FSU’s Martin on IU: “Up and down, that’s a solid baseball team.”

TALLAHASSEE, Fla. — Florida State coach Mike Martin spoke about the circumstances that face northern college baseball teams as though they were something totally alien, because for him, they basically are.

At a less-than-totally-formal press conference Friday in preparation for the best-of-three NCAA Tournament Super Regional between his Seminoles and Indiana — which begins Saturday at noon — Martin wondered aloud how it is even possible for a northern team to succeed given the challenges they face. Martin has won over 1,700 games as a college baseball coach, but all of those have come at Florida State, his alma mater.  He’s been head coach there since 1980 and on the staff since 1975 and therefore never had to consider the idea of winter weather too cold for outdoor baseball.

“Somebody asked me if I had any indoor drills, and I said, ‘no,’” Martin said, before directly addressing IU coach Tracy Smith, who was sitting in the front row after his own press conference. “I don’t know how you can coach indoors. I’m gonna find out when we get this new (indoor) football facility, but I can’t fathom how you can get as much done as you do indoors. It’s a credit to you. It’s amazing. … That’s phenomenal. I tip my hat to you.”

And Martin said it’s even more phenomenal because Indiana’s team is formidable even if you’re not grading on the northern baseball curve.  The Hoosiers, who are already further into the postseason than any Indiana team in history, have a 46-14 record, hit .305 as a team, own a 2.56 earned run average and have outscored their opponents 407-199. The Seminoles have a 47-15 record, but their team average (.287) team ERA (2.73) and run differential (420-217) are all more modest than the Hoosiers’.

“That’s a good-looking lineup,” Martin said of Indiana. “It ain’t 1-through-5, it’s 1-through-9. The pitching has been excellent. I mean, up and down, it’s a solid baseball team.”

But it’s still at least a slight underdog in this series, if only because unlike the Hoosiers, the Seminoles have been here before. A lot.

Florida State came into the 2013 season with more wins per season (40.35) than any other team in college baseball history and the second highest all-time winning percentage at .730 and the ‘Noles have only improved on those numbers. This is their 36th consecutive NCAA Tournament appearance and their 13th trip to a Super Regional since it was added to the tournament format in 1999. They have been to the College World Series 21 times, including last season as well as 2010.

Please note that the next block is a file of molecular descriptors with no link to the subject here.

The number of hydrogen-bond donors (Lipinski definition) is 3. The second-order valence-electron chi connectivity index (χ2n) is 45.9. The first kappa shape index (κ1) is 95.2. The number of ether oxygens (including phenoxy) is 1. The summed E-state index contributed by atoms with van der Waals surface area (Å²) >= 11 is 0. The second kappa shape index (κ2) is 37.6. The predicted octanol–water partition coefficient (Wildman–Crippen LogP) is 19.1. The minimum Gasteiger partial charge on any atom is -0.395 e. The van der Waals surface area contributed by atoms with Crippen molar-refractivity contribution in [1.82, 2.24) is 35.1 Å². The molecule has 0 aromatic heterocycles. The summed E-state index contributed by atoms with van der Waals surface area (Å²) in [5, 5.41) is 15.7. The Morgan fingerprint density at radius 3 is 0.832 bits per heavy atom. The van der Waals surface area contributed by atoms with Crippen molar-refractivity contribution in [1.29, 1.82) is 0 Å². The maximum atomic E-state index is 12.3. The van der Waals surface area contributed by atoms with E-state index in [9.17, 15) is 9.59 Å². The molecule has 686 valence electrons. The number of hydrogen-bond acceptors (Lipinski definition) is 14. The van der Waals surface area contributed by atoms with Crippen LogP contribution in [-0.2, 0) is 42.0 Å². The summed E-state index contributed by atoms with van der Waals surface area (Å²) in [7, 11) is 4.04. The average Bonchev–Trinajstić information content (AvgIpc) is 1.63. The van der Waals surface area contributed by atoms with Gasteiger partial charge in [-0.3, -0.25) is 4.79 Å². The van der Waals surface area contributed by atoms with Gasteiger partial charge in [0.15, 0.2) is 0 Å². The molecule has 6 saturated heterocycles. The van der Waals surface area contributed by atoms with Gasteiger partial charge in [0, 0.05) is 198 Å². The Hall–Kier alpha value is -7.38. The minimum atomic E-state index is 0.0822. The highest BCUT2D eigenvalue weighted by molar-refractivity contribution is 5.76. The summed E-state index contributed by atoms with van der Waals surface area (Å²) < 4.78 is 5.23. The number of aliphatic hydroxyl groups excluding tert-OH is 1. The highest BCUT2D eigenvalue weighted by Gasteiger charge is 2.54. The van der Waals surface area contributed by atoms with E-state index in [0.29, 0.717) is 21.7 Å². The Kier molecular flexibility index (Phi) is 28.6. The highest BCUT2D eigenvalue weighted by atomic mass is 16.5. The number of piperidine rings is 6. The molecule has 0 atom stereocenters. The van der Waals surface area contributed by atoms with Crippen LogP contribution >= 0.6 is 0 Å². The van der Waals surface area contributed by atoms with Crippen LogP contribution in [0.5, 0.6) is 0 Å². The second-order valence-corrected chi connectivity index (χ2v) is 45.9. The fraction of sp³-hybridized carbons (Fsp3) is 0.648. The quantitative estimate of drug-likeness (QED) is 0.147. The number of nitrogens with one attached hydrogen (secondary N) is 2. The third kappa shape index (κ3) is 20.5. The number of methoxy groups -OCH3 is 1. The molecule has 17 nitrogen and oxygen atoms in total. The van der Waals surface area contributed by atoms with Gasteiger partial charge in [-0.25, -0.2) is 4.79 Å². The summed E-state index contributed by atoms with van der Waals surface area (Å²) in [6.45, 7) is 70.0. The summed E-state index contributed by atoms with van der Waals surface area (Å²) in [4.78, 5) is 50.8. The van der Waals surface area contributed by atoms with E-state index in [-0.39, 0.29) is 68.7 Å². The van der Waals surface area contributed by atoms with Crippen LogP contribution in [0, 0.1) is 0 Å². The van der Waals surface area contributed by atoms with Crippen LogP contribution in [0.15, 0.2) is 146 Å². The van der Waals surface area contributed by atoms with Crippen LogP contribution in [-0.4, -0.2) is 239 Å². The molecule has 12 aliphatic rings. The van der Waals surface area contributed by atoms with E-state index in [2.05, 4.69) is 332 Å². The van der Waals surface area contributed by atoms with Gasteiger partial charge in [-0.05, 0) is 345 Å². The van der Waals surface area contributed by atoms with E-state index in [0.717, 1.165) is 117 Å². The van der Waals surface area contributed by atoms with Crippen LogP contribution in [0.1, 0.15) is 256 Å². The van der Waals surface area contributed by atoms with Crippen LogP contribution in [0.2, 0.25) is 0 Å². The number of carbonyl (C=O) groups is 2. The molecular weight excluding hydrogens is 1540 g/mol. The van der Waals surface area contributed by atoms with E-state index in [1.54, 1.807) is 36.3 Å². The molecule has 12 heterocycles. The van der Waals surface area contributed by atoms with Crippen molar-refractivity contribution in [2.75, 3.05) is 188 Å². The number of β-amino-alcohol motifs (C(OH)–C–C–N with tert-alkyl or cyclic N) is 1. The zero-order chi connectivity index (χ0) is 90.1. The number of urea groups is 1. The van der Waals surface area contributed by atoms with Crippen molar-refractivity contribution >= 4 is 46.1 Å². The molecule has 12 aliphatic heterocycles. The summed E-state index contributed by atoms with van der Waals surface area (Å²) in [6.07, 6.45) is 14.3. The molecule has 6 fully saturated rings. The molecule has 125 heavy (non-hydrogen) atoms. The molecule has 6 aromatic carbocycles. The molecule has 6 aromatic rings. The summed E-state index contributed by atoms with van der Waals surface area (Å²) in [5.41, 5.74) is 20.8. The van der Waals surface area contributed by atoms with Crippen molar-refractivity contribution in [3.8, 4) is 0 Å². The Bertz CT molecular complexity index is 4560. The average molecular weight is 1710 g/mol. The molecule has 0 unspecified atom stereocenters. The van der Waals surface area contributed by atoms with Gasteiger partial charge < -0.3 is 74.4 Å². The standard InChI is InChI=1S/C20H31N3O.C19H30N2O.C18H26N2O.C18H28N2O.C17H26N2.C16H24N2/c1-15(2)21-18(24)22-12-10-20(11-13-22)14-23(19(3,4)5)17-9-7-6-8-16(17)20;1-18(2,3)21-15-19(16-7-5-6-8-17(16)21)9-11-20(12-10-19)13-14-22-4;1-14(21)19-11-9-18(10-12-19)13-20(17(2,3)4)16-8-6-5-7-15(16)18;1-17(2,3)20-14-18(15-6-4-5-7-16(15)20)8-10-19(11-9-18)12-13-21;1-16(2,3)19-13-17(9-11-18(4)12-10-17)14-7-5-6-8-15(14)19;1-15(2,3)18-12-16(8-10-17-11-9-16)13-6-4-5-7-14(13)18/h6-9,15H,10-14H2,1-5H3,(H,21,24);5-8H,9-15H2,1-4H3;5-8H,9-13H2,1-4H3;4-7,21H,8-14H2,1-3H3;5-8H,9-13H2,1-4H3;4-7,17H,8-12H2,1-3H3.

This might not be their best team and there doesn’t appear to be a Buster Posey or J.D. Drew on this roster, but they have still been dominant most of the year and especially so at home, going 35-3 at Dick Howser Stadium. The lineup has some power in the middle of the order with All-ACC outfielder D.J. Stewart (.363, 5 HR, 56 RBI), third baseman Josey Brizuela (.325, 4 HR, 43 RBI), designated hitter Marcus Davis (.300, 9 HR, 61 RBI) and catcher Stephen McGee (.292, 9 HR, 51 RBI), but it is more renowned for its patience at the plate. The Seminoles have drawn 345 walks, second in the nation only to North Carolina.

“What I really appreciate with Coach (Martin’s) teams is that they’re very disciplined at the plate,” Smith said. “If you get in there and start walking people and stuff like that, I know philosophically, that’s a big part of what they do. They’re disciplined, they walk a lot.”

It’s on junior left-hander Joey DeNato to make sure they don’t in Game 1. He was the Hoosiers’ Friday starter all season, and even though he didn’t start to open either the Big Ten Tournament or the Bloomington Regional, he gets the ball for this one because Smith trusts him to throw strikes and because Florida State has sometimes struggled against relatively soft-throwing lefties. DeNato (9-2, 2.65 ERA) has a mid-80s fastball he can keep at the knees and on the corners, but his curveball and change-up could be much more effective against this team.

“They have a lot of lefties in their lineup, so hopefully that matches up in our favor,” DeNato said. “… I just have to come out there, compete and throw strikes early, get ahead in the count.”

If Florida State sophomore right-hander Luke Weaver is as dominant as he has been, DeNato might not have much room for error. Weaver struck out 14 batters in eight shutout innings against Troy in the Tallahassee Regional and boasts a 7-2 record, 1.95 ERA and 114 strikeouts in 92 1/3 innings this season. That’s a significant upgrade from a 5.93 ERA a year ago.

“He’s definitely grown up mentally,” catcher Stephen McGee said. “Last year, he was just throwing and not really pitching. This year he’s not just focused on blowing the ball by people but using all of his pitches and hitting his spots.”

The Hoosiers haven’t seen many pitchers like Weaver this season, they haven’t played in many venues like the raucous Dick Howser Stadium. The only team they’ve seen close to Florida State’s caliber is Louisville.

Still, they enter the second leg of their historic run undaunted.

“I think this probably is the best team we’ve played,” shortstop Michael Basil said. “And I think it will probably be the best baseball atmosphere that we’ve played in all year. … I think once we get out there it will have the feel of a bigger game, but it’s nothing we won’t be able to handle at all. It’s just rise to the occasion and play like we have all year.”

AUDIO: Tracy Smith Part 1

AUDIO: Tracy Smith Part 2

AUDIO: Mike Martin

2 comments

  1. Harvard’s “solid” Ashford and Simpson contribution(in honor of Jeremy’s Hoosier Morning song picks).

    This will bring the Hoosiers good fortune tomorrow.

  2. Told ya.

    Thank you berry much. Baseball been berry, berry good to me.

Comments are closed.